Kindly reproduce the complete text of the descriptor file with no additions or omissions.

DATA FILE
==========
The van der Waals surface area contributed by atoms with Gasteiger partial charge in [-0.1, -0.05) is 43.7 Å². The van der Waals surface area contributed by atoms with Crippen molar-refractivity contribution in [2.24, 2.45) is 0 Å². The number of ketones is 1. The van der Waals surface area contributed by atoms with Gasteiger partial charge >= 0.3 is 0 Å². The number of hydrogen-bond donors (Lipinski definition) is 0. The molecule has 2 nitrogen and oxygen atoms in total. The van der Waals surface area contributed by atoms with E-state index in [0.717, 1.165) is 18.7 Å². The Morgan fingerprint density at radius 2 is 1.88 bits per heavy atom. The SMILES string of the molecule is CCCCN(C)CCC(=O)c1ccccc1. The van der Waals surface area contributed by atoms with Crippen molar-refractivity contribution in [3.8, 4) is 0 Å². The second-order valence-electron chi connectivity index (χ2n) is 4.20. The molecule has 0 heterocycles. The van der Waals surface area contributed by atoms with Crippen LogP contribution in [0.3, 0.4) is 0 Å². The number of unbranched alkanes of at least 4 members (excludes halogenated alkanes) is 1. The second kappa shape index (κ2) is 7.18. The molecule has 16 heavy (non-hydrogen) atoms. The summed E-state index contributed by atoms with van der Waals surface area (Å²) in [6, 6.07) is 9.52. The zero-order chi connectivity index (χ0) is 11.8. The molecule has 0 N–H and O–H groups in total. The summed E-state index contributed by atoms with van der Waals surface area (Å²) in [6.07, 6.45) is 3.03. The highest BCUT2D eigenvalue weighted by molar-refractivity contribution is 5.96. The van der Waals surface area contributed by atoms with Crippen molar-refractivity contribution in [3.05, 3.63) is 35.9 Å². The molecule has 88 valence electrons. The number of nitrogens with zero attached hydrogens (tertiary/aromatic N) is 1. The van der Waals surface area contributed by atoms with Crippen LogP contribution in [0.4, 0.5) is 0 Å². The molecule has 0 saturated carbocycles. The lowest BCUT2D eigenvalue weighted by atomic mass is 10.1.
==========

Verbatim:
The van der Waals surface area contributed by atoms with Gasteiger partial charge in [-0.1, -0.05) is 43.7 Å². The van der Waals surface area contributed by atoms with Crippen molar-refractivity contribution in [2.24, 2.45) is 0 Å². The number of ketones is 1. The van der Waals surface area contributed by atoms with Gasteiger partial charge >= 0.3 is 0 Å². The number of hydrogen-bond donors (Lipinski definition) is 0. The molecule has 2 nitrogen and oxygen atoms in total. The van der Waals surface area contributed by atoms with E-state index in [0.717, 1.165) is 18.7 Å². The Morgan fingerprint density at radius 2 is 1.88 bits per heavy atom. The SMILES string of the molecule is CCCCN(C)CCC(=O)c1ccccc1. The van der Waals surface area contributed by atoms with Crippen molar-refractivity contribution in [3.8, 4) is 0 Å². The second-order valence-electron chi connectivity index (χ2n) is 4.20. The molecule has 0 heterocycles. The van der Waals surface area contributed by atoms with Crippen LogP contribution in [0.3, 0.4) is 0 Å². The number of unbranched alkanes of at least 4 members (excludes halogenated alkanes) is 1. The second kappa shape index (κ2) is 7.18. The molecule has 16 heavy (non-hydrogen) atoms. The summed E-state index contributed by atoms with van der Waals surface area (Å²) in [6, 6.07) is 9.52. The zero-order chi connectivity index (χ0) is 11.8. The molecule has 0 N–H and O–H groups in total. The summed E-state index contributed by atoms with van der Waals surface area (Å²) in [6.07, 6.45) is 3.03. The highest BCUT2D eigenvalue weighted by molar-refractivity contribution is 5.96. The van der Waals surface area contributed by atoms with Crippen molar-refractivity contribution in [3.05, 3.63) is 35.9 Å². The molecule has 88 valence electrons. The number of nitrogens with zero attached hydrogens (tertiary/aromatic N) is 1. The van der Waals surface area contributed by atoms with Crippen LogP contribution in [0.4, 0.5) is 0 Å². The molecule has 0 saturated carbocycles. The lowest BCUT2D eigenvalue weighted by atomic mass is 10.1.